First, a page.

Finding Mormon poetry that talks about Christ is not hard at all. In fact, of all the Mormon poetry that I’ve read (considering only poems written by Mormon authors), the number of poems about Christ surpasses by far the number of poems about any other single individual. If this is a good proxy for what Mormons believe, then there is no doubt: Mormons worship Christ, not Joseph Smith.
But the final Lorenzo Snow lesson for the year focuses on the mission of Christ, mentioning also that he has visited the earth in the latter-days and will come again. That particular mix of ideas is actually quite difficult to find in Mormon poetry (or at least in what I’ve collected so far). The following poem is nice, and its short, and actually does mention many (but not all) of the ideas in the lesson.
Its author is Evan Stephens, best known as a composer and the first full-time director of the Mormon Tabernacle Choir. Born in Wales in 1854, he immigrated to Utah with his parents at the age of 12, and eventually studied at the University of Utah. By 1885 he was directing the teaching of music there, and in 1890 he was named the director of the Mormon Tabernacle Choir. That position was upgraded to full-time in 1895, and Stephens continued directing the Choir until 1916, expanding it from 125 to 300 voices. In addition, he wrote hymns. The 1927 LDS hymnal (from which this poem was taken) included no less than 84 of his hymns (we have just 19 in the hymnal today). He died in 1930.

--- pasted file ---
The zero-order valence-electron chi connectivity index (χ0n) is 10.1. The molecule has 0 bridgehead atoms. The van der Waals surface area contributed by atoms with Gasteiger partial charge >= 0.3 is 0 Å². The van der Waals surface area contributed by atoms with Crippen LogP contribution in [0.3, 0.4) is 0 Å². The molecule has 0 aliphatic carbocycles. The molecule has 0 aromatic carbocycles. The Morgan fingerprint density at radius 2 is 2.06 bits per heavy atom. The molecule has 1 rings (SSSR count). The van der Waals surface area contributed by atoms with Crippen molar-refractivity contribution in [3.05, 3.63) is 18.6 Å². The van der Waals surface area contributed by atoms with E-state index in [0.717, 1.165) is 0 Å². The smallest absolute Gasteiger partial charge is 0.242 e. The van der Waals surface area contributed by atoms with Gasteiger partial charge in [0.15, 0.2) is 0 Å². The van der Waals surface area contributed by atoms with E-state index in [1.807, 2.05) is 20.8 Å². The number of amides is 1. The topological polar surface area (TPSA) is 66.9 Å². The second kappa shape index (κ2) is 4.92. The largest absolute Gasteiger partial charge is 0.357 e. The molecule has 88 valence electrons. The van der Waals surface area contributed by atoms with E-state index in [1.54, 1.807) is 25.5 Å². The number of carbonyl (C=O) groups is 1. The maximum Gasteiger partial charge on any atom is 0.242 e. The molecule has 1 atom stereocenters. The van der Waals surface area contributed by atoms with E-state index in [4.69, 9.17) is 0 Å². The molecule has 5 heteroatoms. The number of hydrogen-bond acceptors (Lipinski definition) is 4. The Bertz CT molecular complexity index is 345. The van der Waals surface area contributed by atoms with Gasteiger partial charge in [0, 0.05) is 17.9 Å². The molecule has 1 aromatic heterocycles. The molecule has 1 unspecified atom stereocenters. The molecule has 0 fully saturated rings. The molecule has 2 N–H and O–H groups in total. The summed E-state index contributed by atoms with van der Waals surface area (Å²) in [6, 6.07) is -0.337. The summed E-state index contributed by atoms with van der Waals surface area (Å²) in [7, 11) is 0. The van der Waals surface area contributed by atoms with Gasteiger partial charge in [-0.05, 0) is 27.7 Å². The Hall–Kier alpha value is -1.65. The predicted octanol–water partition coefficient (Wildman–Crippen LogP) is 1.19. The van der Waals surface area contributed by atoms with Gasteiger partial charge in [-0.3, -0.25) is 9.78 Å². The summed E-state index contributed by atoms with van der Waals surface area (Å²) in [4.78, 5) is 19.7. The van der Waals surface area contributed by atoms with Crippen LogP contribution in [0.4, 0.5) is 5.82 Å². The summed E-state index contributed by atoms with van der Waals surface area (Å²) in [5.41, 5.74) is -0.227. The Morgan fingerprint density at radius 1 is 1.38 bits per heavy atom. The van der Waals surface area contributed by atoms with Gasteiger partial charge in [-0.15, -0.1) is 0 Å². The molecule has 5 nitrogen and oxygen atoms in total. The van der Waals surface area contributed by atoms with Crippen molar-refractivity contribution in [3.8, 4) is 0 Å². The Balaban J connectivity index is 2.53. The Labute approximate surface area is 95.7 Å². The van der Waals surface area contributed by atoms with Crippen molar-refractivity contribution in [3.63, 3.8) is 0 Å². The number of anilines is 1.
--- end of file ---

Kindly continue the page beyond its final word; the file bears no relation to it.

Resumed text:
Christ is Born, the Joyful Story
by Evan Stephens
- Christ is born, the joyful story
- Spreads from heaven o’er the earth,
- Prince of Peace and King of Glory
- On the earth has mortal birth.
- Christ is born, and heav’n rejoices,
- Lo! the world, redeem’d from sin!
- Joyful sing angelic voices,
- Peace on earth is ushered in.
- Christ shall come again in glory,
- Here to reign as King of kings;
- Wars shall cease and conflicts gory,
- Never more shall sorrows bring.
- He shall reign o’er death triumphant,
- Reign in justice, bonds release.
- Worship, worship, Christ the Infant,
- Christ the Lord, the “Prince of Peace.”
LDS Hymnal, 1927
[HT, Keepapitchinin, 16 Nov. 2009]
The mission of Christ that comes out of this poem is similar, I think, to what Lorenzo Snow says in the quotes in the manual. In the poem Christ is the “Prince of Peace” and because of Christ “Peace on earth is ushered in.” And, the Christ that Stephens describes will “come again in glory.”
I’m not sure that this hymn adds anything new to our understanding of Christ, but it is still a very nice, worshipful description of what we think of our Savior. I wouldn’t mind seeing it back in the hymnal.